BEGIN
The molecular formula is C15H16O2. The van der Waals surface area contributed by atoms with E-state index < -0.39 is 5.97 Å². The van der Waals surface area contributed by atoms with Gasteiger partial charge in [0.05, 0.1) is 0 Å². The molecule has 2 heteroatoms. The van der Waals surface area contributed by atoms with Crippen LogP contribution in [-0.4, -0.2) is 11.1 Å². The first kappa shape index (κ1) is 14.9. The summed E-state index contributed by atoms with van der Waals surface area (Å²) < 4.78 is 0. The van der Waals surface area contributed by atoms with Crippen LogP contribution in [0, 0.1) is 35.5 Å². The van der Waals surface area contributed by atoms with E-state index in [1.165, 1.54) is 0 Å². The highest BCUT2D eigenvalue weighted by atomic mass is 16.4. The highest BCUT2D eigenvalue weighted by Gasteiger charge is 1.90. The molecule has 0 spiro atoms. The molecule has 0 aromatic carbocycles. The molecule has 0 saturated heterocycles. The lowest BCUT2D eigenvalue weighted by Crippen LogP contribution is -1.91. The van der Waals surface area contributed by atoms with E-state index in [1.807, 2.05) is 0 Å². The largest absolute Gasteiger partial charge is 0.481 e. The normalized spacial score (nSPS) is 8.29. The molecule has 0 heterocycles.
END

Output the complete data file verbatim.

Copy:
The molecular formula is C15H16O2. The van der Waals surface area contributed by atoms with E-state index < -0.39 is 5.97 Å². The van der Waals surface area contributed by atoms with Gasteiger partial charge in [0.05, 0.1) is 0 Å². The molecule has 2 heteroatoms. The van der Waals surface area contributed by atoms with Crippen LogP contribution in [-0.4, -0.2) is 11.1 Å². The first kappa shape index (κ1) is 14.9. The summed E-state index contributed by atoms with van der Waals surface area (Å²) < 4.78 is 0. The van der Waals surface area contributed by atoms with Crippen LogP contribution in [0, 0.1) is 35.5 Å². The van der Waals surface area contributed by atoms with E-state index in [1.165, 1.54) is 0 Å². The highest BCUT2D eigenvalue weighted by atomic mass is 16.4. The highest BCUT2D eigenvalue weighted by Gasteiger charge is 1.90. The molecule has 0 spiro atoms. The molecule has 0 aromatic carbocycles. The molecule has 0 saturated heterocycles. The lowest BCUT2D eigenvalue weighted by Crippen LogP contribution is -1.91. The van der Waals surface area contributed by atoms with E-state index in [1.807, 2.05) is 0 Å². The largest absolute Gasteiger partial charge is 0.481 e. The normalized spacial score (nSPS) is 8.29. The molecule has 0 heterocycles.